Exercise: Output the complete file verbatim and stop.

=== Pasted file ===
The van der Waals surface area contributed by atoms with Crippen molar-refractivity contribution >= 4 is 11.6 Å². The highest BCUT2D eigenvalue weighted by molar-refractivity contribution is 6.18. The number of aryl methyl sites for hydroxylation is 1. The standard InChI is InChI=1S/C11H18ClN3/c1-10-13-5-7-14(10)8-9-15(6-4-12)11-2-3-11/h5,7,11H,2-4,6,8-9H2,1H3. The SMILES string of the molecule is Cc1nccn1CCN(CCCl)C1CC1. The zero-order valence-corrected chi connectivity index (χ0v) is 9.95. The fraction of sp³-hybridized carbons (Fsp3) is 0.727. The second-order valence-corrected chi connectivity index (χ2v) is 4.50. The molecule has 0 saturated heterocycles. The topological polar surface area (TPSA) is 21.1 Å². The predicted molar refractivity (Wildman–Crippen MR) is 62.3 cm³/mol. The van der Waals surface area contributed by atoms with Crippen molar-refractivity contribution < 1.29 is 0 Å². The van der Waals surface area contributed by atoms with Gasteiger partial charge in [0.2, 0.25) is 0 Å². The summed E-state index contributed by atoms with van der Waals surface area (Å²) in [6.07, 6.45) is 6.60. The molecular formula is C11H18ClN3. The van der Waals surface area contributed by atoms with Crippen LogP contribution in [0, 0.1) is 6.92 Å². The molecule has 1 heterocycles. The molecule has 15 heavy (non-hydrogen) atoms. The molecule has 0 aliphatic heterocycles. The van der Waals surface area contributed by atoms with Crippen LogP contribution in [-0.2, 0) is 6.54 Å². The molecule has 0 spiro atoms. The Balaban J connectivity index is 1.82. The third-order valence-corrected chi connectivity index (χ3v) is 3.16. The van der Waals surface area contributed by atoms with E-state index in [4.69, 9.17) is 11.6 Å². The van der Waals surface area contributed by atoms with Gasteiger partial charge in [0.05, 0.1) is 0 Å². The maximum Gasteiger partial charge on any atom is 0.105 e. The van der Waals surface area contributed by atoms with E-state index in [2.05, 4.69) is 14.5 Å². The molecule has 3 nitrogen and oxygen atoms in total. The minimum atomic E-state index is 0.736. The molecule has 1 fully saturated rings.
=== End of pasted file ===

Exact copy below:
The van der Waals surface area contributed by atoms with Crippen molar-refractivity contribution >= 4 is 11.6 Å². The highest BCUT2D eigenvalue weighted by molar-refractivity contribution is 6.18. The number of aryl methyl sites for hydroxylation is 1. The standard InChI is InChI=1S/C11H18ClN3/c1-10-13-5-7-14(10)8-9-15(6-4-12)11-2-3-11/h5,7,11H,2-4,6,8-9H2,1H3. The SMILES string of the molecule is Cc1nccn1CCN(CCCl)C1CC1. The zero-order valence-corrected chi connectivity index (χ0v) is 9.95. The fraction of sp³-hybridized carbons (Fsp3) is 0.727. The second-order valence-corrected chi connectivity index (χ2v) is 4.50. The molecule has 0 saturated heterocycles. The topological polar surface area (TPSA) is 21.1 Å². The predicted molar refractivity (Wildman–Crippen MR) is 62.3 cm³/mol. The van der Waals surface area contributed by atoms with Crippen molar-refractivity contribution < 1.29 is 0 Å². The van der Waals surface area contributed by atoms with Gasteiger partial charge in [0.2, 0.25) is 0 Å². The summed E-state index contributed by atoms with van der Waals surface area (Å²) in [6.07, 6.45) is 6.60. The molecular formula is C11H18ClN3. The van der Waals surface area contributed by atoms with Crippen LogP contribution in [0, 0.1) is 6.92 Å². The molecule has 1 heterocycles. The molecule has 15 heavy (non-hydrogen) atoms. The molecule has 0 aliphatic heterocycles. The van der Waals surface area contributed by atoms with Crippen LogP contribution in [-0.2, 0) is 6.54 Å². The molecule has 0 spiro atoms. The Balaban J connectivity index is 1.82. The third-order valence-corrected chi connectivity index (χ3v) is 3.16. The van der Waals surface area contributed by atoms with E-state index in [4.69, 9.17) is 11.6 Å². The van der Waals surface area contributed by atoms with Gasteiger partial charge in [0.05, 0.1) is 0 Å². The maximum Gasteiger partial charge on any atom is 0.105 e. The van der Waals surface area contributed by atoms with E-state index in [2.05, 4.69) is 14.5 Å². The molecule has 3 nitrogen and oxygen atoms in total. The minimum atomic E-state index is 0.736. The molecule has 1 fully saturated rings.